Saturday, September 12, 2009

"A Hard Day's Night"

"A Hard Day's Night" is a song written by John Lennon, with help from Paul McCartney, and credited to Lennon/McCartney; it was released on the movie soundtrack of the same name in 1964. It was later released as a single, with "I Should Have Known Better" as its B-side.

The song featured prominently on the soundtrack to The Beatles' first feature film, A Hard Day's Night, and was on their album of the same name. The song topped the charts in both the United Kingdom and United States when it was released as a single. Featuring a prominent and unique opening chord, the song's success demonstrated that The Beatles were not a one-hit wonder in the United States.

The American and British singles of "A Hard Day's Night" as well as both the American and British albums of the same title all held the top position in their respective charts for a couple of weeks in August 1964, the first time any artist had done this.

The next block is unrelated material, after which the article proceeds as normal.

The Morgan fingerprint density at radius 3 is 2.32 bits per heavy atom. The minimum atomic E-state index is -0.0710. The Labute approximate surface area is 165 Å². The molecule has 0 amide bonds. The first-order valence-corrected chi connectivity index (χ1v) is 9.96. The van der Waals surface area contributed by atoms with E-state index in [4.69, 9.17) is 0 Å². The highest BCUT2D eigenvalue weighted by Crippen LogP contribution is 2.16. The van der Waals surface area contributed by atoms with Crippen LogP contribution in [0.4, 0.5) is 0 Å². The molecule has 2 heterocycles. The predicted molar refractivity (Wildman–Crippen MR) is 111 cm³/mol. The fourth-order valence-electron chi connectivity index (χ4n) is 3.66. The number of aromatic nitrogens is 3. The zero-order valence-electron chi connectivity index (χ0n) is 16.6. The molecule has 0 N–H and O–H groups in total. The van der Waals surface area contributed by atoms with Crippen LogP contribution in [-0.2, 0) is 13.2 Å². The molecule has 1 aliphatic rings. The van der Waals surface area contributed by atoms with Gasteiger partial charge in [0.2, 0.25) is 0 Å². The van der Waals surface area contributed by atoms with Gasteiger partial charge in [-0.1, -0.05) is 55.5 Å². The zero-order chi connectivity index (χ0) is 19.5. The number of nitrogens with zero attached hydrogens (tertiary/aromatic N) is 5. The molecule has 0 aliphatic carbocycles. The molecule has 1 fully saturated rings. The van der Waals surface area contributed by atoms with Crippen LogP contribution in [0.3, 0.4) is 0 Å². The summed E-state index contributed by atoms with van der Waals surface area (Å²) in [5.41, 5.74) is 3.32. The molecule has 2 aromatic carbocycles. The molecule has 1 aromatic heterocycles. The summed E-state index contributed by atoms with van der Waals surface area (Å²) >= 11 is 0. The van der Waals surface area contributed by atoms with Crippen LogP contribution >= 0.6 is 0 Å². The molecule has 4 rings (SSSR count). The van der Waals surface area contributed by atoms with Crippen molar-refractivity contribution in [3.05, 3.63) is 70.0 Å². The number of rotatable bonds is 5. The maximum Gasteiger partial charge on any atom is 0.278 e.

The song's title originated from something said by Ringo Starr, the Beatles' drummer. Starr described it this way in an interview with disc jockey Dave Hull in 1964: "We went to do a job, and we'd worked all day and we happened to work all night. I came up still thinking it was day I suppose, and I said, 'It's been a hard day... and I looked around and saw it was dark so I said, '...night!' So we came to 'A Hard Day's Night.'"

Starr's statement was the inspiration for the title of the movie, which in turn inspired the composition of the song. According to John Lennon in a 1980 interview with Playboy magazine: "I was going home in the car and Dick Lester [director of the movie] suggested the title, 'Hard Day's Night' from something Ringo had said. I had used it in In His Own Write [a book Lennon was writing then], but it was an off-the-cuff remark by Ringo. You know, one of those malapropisms. A Ringo-ism, where he said it not to be funny... just said it. So Dick Lester said, 'We are going to use that title.'"